A collaborative research team led by Distinguished Professor James Dale—ARC Discovery Projects scheme grant recipient based at the Queensland University of Technology (QUT), has developed and grown modified Cavendish bananas that are resistant to the devastating soil-borne ‘Panama disease’, Fusarium wilt tropical race 4 (TR4).

The team included key research partner Professor Rob Harding as well as ARC Australian Laureate Fellows, Professors Peter Waterhouse and Kerrie Mengersen.

TR4 fungus, a disease for which no effective control strategies existed until now, threatens the food security of more than 400 million people around the world who rely on bananas as a source of food, and Australia’s commercial banana industry, which relies on the Cavendish variety of banana.

The commercial plant is propagated asexually, so has very little genetic variety. Working with industry partner, Lamanna Bananas Pty Ltd, the researchers developed transgenic banana plants with resistance to TR4. To improve the banana’s disease resistance, the researchers added a gene taken from a wild banana, and in a field trial the modified bananas showed robust resistance, with one new variant remaining completely disease free.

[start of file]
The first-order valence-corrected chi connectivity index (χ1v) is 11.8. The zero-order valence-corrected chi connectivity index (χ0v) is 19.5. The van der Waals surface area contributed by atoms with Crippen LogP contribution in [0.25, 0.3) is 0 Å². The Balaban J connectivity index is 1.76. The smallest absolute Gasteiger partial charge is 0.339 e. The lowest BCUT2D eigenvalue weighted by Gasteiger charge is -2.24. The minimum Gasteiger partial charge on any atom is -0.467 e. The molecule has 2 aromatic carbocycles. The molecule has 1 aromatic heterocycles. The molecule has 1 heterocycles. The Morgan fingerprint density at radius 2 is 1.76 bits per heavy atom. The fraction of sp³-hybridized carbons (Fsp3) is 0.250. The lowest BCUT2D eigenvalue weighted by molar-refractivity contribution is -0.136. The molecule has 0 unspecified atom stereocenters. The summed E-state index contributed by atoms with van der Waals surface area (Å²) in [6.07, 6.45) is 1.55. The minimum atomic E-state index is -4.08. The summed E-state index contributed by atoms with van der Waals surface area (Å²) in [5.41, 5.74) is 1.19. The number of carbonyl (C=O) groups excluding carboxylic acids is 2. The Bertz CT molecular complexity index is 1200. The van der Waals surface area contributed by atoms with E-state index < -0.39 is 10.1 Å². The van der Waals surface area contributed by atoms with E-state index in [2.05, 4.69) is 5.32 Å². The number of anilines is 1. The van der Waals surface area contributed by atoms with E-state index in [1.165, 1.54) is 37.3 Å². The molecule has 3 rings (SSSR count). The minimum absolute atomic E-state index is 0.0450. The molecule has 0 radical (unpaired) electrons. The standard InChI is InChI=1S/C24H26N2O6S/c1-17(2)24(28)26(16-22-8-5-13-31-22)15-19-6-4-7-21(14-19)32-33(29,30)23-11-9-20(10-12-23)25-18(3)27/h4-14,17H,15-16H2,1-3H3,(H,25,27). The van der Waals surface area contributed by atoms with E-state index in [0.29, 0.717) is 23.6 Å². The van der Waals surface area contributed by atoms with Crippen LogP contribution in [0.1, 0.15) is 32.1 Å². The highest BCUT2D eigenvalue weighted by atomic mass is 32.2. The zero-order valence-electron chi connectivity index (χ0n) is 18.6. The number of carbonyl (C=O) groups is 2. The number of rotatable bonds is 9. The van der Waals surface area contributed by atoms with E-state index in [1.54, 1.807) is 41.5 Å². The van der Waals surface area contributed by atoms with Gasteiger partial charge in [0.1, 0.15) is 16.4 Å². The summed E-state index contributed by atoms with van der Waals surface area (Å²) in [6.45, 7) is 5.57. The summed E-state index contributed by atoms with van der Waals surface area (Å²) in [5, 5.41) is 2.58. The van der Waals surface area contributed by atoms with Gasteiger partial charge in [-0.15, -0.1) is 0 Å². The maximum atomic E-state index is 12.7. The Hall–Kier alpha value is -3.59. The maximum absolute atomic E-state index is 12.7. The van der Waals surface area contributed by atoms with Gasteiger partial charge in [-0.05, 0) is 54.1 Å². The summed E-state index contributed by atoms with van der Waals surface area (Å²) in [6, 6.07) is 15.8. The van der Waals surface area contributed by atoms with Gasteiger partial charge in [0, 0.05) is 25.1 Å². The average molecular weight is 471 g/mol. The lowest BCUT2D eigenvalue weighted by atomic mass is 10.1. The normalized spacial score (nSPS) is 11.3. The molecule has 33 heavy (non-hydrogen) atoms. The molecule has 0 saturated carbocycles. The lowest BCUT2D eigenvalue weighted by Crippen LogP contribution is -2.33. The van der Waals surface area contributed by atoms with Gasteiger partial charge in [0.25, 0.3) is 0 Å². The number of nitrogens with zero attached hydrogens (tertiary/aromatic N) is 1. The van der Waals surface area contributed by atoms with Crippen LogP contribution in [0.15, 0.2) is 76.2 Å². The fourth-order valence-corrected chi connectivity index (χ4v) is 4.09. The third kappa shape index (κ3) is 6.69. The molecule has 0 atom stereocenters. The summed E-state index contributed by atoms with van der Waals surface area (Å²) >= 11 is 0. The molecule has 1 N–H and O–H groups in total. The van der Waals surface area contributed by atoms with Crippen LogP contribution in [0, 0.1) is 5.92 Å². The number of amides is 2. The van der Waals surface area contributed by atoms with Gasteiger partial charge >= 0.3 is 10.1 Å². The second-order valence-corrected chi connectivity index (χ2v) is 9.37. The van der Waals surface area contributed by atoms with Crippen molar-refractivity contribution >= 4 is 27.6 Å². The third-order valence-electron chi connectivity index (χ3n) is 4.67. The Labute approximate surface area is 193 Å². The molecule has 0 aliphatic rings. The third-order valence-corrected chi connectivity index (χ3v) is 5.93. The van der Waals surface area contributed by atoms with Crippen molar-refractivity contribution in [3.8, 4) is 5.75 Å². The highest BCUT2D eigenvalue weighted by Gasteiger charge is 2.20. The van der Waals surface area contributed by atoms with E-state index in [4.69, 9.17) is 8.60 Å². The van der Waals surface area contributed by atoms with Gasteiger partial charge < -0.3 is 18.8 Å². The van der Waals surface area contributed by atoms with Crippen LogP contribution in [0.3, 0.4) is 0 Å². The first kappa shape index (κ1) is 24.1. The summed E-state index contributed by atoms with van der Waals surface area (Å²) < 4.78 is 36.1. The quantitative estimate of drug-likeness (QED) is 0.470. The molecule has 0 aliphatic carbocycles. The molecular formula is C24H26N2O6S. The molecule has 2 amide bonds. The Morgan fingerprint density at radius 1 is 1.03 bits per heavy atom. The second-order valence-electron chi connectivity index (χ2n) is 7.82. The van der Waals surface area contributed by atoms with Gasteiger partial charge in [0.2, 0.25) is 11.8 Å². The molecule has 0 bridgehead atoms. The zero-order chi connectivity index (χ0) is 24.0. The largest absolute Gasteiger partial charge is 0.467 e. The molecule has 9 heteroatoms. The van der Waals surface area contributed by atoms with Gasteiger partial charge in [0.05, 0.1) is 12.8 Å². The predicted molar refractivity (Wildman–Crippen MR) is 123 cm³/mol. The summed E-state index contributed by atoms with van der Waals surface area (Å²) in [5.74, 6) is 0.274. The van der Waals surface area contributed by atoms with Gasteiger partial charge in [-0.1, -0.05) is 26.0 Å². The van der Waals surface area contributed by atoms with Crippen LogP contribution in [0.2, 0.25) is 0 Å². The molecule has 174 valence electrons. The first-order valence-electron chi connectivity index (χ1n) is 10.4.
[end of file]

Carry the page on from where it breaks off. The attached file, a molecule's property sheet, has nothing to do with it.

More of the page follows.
The research is a major step towards protecting the US$12 billion Cavendish global export business, which is under serious threat from the virulent TR4 disease.

Image: QUT Distinguished Professor James Dale holding a Panama disease resistant banana plant.
Image credit: Queensland University of Technology.